Hugh Laurie on Ellen – the British accent vs the American

Szalai Nóri | 2010. 06. 09.

Ellen: I’m going to give you some slang, my American slang. We’re gonna take turns to see how much you know and how much I know. OK?
Laurie: OK.
Ellen: The first one I wanna give you is FLOSSING. You know, what flossing means.
Laurie: Actually flossing?
Ellen: No, it’s slang.
Laurie: It’s slang.
Ellen: I mean, you know what actually flossing means?
Laurie: I know the Americans’ opinion of British dental practice. That would be something close fitting? No. I don’t know.
Ellen: That was to show you how really wrong you were.
Laurie: That’s kind of rather agressive.
Ellen: Yes, that was agressive. I’m sorry. Because I could habe just said no. In America we really like to rub it in. It’s showing off. Flossing-
Laurie: Really?
Ellen: showing off is flossing.
Laurie: OK.
Ellen: Yes.
Laurie: What sound do you make when you are right?
Ellen: Ting. That’s probably a different sound in England.
Laurie: CHIN WAG. Chin wag.
Ellen: Chin wag? That would be a blundering idiot. A chin wag. You chin wag. No?
Laurie: No. It’s actually a verb. It means a chat. It literally means to wag a chin.
Ellen: Chin wag?
Laurie: Chin. Did I mispronounce it?
Ellen: I never would have got any wrong. I couldn’t understand the thick British accent.
Laurie: Could we look at that in slow motion?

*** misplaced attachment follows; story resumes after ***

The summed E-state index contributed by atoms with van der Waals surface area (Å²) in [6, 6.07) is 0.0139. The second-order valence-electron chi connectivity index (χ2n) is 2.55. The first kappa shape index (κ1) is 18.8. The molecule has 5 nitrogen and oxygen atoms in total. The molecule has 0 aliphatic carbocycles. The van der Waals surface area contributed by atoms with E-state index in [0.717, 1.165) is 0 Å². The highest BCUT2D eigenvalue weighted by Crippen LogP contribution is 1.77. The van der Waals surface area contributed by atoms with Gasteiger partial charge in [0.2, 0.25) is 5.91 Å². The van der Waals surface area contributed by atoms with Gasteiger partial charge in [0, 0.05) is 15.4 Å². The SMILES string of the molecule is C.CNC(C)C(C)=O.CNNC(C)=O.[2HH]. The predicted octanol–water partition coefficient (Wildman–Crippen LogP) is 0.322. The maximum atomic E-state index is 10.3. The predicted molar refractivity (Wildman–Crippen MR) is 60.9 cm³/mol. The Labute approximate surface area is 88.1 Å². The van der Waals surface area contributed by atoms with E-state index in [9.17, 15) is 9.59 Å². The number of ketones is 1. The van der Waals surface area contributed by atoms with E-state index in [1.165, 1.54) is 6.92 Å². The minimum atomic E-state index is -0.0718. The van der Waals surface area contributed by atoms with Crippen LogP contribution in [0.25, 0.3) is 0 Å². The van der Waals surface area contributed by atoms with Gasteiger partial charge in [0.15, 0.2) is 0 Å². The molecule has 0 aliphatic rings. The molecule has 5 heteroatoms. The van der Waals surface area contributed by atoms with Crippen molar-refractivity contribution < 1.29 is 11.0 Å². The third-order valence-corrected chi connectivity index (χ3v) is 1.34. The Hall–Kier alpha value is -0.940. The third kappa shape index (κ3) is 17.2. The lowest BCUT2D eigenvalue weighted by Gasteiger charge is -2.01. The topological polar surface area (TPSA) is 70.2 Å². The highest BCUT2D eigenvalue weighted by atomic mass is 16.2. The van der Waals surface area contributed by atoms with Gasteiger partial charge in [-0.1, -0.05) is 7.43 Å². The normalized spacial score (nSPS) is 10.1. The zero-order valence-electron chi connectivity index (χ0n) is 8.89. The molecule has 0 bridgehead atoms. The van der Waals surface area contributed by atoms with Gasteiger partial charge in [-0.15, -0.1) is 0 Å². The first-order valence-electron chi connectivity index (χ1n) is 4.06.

Ellen: Chin wag. Of course. All right.
Laurie: So we are tied?
Ellen: Yes, tied at nothing. BA-DONKA-DONK.
Laurie: It means to pass someone on a motorcycle then see a police car and break suddenly.
Ellen: No. It’s an extremely curvaceous female behind.
Laurie: Right.
Ellen: Badonkadonk.
Laurie: We definitely don’t have those in England. Bandonkadonk.
Ellen: Badonkadonk. I enjoy your badonkadonk honey.
Laurie: That’s fantastic. CHUFFED TO BITS.
Ellen: Chuffed to bits.
Laurie: Chuffed to bits.
Ellen: Like change? Just exhausted.
Laurie: No. It’s to be really pleased. To be thrilled by something. I’m chuffed to bits. I’m delighted. I’m chuffed to bits by your badonkadonk for example.
Ellen: We’re going to end with this one, because everyone has learnt this watching the show. I’ve helped them. SHAWTY.
Laure: Shawty?
Ellen: Shawty.
Laurie: It’s all one word?
Ellen: Shawty is a young kid or a woman.
Laurie: Really?
Ellen: Yes.

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